//  home   //  advanced search   //  news   //  categories   //  sql build chart   //  downloads   //  statistics
 ASP FAQ 
Home
ASP FAQ Tutorials

   8000XXXX Errors
   ASP.NET 2.0
   Classic ASP 1.0
   Databases
      Access DB & ADO
      General SQL Server & Access Articles
      MySQL
      Other Articles
      Schema Tutorials
      Sql Server 2000
      Sql Server 2005
   General Concepts
   Search Engine Optimization (SEO)

Contact Us
Site Map

Search

Web
aspfaq.com
tutorials.aspfaq.com
sqlserver2000.databases.aspfaq.com

ASP FAQ Tutorials :: Databases :: Sql Server 2000 :: How do I get a list of SQL Server tables and their row counts?


How do I get a list of SQL Server tables and their row counts?

Obvious methods 
 
The most straightforward method for determining the number of rows in a table, is to use the following: 
 
SELECT COUNT(*) FROM tablename
 
You can also use the system stored procedure, sp_spaceused, to determine other information, such as data and index size: 
 
EXEC sp_spaceused 'tablename'
 
To get an *approximate* count for all tables, you can use the following: 
 
SELECT 
    [TableName] = so.name, 
    [RowCount] = MAX(si.rows) 
FROM 
    sysobjects so, 
    sysindexes si 
WHERE 
    so.xtype = 'U' 
    AND 
    si.id = OBJECT_ID(so.name) 
GROUP BY 
    so.name 
ORDER BY 
    2 DESC
 
The sysindexes table is usually a little bit inaccurate, because it is not updated constantly. It will also include the 'dtproperties' table, which is one of those hybrid tables that falls neither under the 'system' nor 'user' category. It does not appear in Enterprise Manager's "Tables" view if you choose to hide system objects, but it shows up above. 
 
In any case, it is generally not recommended to query against the system objects directly, so please only use the above for rough, ad-hoc guesstimates. 
 
Undocumented methods 
 
Please don't rely on these methods, or use them in production code. Undocumented stored procedures may change or be disabled in a future release, or even a service pack / hotfix; or, they could disappear altogether.  
 
The following creates your own diagnostic page to give you a quick overview of how many rows are in each table in a specific database. It uses my favorite of the undocumented, do-not-use-in-production system stored procedures, sp_MSForEachTable: 
 
CREATE PROCEDURE dbo.listTableRowCounts 
AS 
BEGIN 
    SET NOCOUNT ON 
 
    DECLARE @SQL VARCHAR(255) 
    SET @SQL = 'DBCC UPDATEUSAGE (' + DB_NAME() + ')'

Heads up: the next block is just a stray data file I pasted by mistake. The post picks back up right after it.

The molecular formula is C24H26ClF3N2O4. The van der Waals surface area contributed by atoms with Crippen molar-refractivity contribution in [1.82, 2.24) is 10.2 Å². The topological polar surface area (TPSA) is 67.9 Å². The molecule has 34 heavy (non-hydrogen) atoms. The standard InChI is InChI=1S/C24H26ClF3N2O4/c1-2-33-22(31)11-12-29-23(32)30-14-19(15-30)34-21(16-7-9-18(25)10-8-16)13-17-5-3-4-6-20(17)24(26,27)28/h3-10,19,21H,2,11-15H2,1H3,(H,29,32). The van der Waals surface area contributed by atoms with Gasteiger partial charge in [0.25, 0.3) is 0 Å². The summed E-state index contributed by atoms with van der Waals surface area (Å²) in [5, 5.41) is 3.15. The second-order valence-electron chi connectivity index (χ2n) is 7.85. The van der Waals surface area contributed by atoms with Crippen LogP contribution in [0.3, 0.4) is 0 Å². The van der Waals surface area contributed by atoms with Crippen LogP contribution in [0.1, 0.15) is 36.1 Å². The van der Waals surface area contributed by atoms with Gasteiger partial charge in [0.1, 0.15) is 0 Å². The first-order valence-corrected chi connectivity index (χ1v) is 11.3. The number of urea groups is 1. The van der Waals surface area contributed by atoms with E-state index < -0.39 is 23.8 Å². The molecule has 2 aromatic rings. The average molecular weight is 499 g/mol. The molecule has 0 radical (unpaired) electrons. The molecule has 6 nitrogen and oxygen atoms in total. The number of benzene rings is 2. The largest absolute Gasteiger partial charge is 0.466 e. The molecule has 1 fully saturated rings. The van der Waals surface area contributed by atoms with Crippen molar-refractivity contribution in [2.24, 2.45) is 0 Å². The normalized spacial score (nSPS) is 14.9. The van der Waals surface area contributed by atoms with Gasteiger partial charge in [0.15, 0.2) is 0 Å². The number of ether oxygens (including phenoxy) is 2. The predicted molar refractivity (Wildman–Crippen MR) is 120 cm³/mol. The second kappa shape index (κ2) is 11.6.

EXEC(@SQL) 
 
    CREATE TABLE #foo 
    ( 
        tablename VARCHAR(255), 
        rc INT 
    ) 
     
    INSERT #foo 
        EXEC sp_msForEachTable 
            'SELECT PARSENAME(''?'', 1), 
            COUNT(*) FROM ?' 
 
    SELECT tablename, rc 
        FROM #foo 
        ORDER BY rc DESC 
 
    DROP TABLE #foo 
END
 
(The only reason a #temp table is used here is because we want the results ordered by largest row counts first. If the order can be arbitrary, you can just run the EXEC by itself.) 
 
If you want to run it from ASP, you can call it as follows: 
 
<% 
    set conn = CreateObject("ADODB.Connection") 
    conn.open "<connection_string>" 
    set rs = conn.execute("EXEC dbo.listTableRowCounts") 
    if not rs.eof then 
 
        response.write "<table><tr>" & _ 
            "<th>Table name</th>" & _ 
            "<th>Rows</th></tr>" 
 
        do while not rs.eof 
            response.write "<tr>" & _ 
                " <td>" & rs(0) & "</td>" & _ 
                " <td>" & rs(1) & "</td>" & _ 
                "</tr>" 
            rs.movenext 
        loop 
 
        response.write "</table>" 
    end if 
    rs.close: set rs = nothing 
    conn.close: set conn = nothing 
%>
 
Note that this will only count USER tables, not system tables. You could consider creating this procedure in the master database and marking it as a system object; this way, you could execute it within the context of any database, instead of having to create a copy of the proc for each database. 
 
Replicating 'Taskpad / Table Info' view 
 
Several people have asked how to mimic what taskpad view in Enterprise Manager does for Table Info, without having to scroll or search to find tables, and without listing all of the (largely superfluous and mostly built-in) index names. This view shows all the tables, rowcounts, reserved size and index size. Here is a stored procedure that does it one better... it essentially fires an sp_spaceused (which includes data and free space, in addition to reserved and index size). Now, before you use it, please exercise caution. This relies on system tables, and the undocumented sp_msForEachTable. Its behavior may change between versions and service packs, so don't rely on it for production code. 
 
CREATE PROCEDURE dbo.allTables_SpaceUsed 
AS 
BEGIN 
    SET NOCOUNT ON      
 
    DBCC UPDATEUSAGE(0) 
 
    CREATE TABLE #t 
    ( 
        id INT, 
        TableName VARCHAR(32), 
        NRows INT, 
        Reserved FLOAT, 
        TableSize FLOAT, 
        IndexSize FLOAT, 
        FreeSpace FLOAT 
    ) 
 
    INSERT #t EXEC sp_msForEachTable 'SELECT